My new hero considers shooting Terl when a good opportunity presents himself, but knows that the guy probably has an “in case of my death” envelope stashed somewhere. Instead Zzt complains to Numph, who of course is near-comatose and does nothing.

Terl goes back to obsessing over Secret Agent Jayed and checking on the living bombs, who now have firewood, food and water. Apparently Chrissie is doing better and is now upright – so yes, the plot point about the main character’s girlfriend almost dying is finally resolved in a chapter focusing on Terl and all but ignored by the hero in question. “Sometimes he found packages outside the cage door---he chose not to think about how they got there---and threw them in too.” Instead, Terl keeps focusing on Day 93 and the animals’ paycheck, and dreams of committing “the perfect murder” and removing the Jayed problem.

Was he crazy, really? No. Just clever.

He's neither.

All Terl is really doing here is using overkill to cover his tracks. He’s just as paranoid as he used to be, but now he’s ranting and screaming and throwing little temper tantrums too. He was moronic, what with not doing any research on the creatures that his plan relied on, and systematically either wasting resources or endangering his entire operation through gross incompetence or stupidity. Now he’s all that and childish.

So yeah, that’s our Big Bad. He thinks his hostages have a psychic link with his archnemesis/lackey and seemed rather unconcerned about his all-important “leverage” dying on him. Now he’s tossing wrenches and screaming girlishly. Fear him and his devilish cunning!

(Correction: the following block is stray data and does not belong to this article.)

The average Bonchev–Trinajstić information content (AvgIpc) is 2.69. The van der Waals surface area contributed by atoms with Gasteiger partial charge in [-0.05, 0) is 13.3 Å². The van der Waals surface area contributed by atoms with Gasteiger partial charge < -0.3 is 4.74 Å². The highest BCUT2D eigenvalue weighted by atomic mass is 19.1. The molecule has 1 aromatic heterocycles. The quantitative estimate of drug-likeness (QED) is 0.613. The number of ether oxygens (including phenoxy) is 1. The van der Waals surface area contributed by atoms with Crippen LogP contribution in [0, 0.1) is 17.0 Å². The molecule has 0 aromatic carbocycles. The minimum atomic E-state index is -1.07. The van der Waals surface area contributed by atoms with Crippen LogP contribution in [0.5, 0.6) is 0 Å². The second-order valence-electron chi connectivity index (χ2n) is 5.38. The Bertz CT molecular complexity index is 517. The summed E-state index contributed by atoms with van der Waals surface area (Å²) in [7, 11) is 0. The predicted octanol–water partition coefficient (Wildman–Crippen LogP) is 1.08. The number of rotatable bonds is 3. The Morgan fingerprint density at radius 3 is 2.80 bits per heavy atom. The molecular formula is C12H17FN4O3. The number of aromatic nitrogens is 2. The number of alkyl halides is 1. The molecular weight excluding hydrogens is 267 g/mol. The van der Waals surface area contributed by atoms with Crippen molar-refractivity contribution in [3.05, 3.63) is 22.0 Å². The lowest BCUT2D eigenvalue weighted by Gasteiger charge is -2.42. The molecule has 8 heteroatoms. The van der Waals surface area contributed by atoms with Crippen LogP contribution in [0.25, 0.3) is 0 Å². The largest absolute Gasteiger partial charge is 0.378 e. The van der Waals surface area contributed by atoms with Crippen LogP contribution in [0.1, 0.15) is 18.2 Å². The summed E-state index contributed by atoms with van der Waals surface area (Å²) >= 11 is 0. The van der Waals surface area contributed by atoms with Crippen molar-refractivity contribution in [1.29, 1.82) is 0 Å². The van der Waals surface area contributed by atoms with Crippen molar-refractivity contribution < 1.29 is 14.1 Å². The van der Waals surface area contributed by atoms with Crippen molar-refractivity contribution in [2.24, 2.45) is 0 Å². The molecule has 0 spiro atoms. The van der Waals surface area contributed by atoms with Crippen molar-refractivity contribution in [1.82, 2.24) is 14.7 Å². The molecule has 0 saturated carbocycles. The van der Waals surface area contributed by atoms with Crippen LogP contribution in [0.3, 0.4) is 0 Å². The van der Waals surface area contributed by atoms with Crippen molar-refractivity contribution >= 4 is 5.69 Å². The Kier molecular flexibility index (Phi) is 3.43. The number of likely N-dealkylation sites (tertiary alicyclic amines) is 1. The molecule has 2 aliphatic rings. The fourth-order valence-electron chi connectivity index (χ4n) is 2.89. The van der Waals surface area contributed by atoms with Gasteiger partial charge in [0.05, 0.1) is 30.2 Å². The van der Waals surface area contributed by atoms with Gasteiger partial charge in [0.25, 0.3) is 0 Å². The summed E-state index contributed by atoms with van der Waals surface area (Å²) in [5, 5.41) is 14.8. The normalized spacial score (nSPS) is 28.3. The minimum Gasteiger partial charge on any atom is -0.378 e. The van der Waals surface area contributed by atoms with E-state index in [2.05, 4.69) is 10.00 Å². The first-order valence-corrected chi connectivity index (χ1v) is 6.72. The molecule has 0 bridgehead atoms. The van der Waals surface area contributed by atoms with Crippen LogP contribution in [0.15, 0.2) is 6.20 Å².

In related news, Jonnie has a new obstacle to overcome, the gas drone. Which of course he will overcome, because he's Jonnie. It’s just a matter of how many chapters L. Ron decides to drag it out across.

Next time: Return to the Village of the Idiots!

Back to Chapter Two

Tuesday, March 9, 2010

Part 9, Chapter 2 - Something Falls in a River, Another Something Explodes, and I Just Don't Care

Hey, remember when Chrissie was deathly ill? And Jonnie was wor... fearfu... uh, bothered by it? How'd that turn out? He hasn't given her a thought since Part 9 started. I guess things turned out alright?

Well, it's the day after the Uravan outing and the Scots are doing busy work for the benefit of the alien UAV, by trying to pull the "staircase" platform out of the frozen river it fell into with the help of a flying "drill platform." Unfortunately those stupid teleportation engines can't take the strain and are about to explode, but luckily Jonnie flying a "passenger craft," and helped by Not-A-Fake-Doctor MacDermott are able to throw out lifelines and rescue the crew before the "flying platform" explodes. Dunneldeen's leggings catch fire, but Jonnie skillfully dips the plane so that he lands in a snow bank.

There, I just summarized four pages of tepid action in a single paragraph.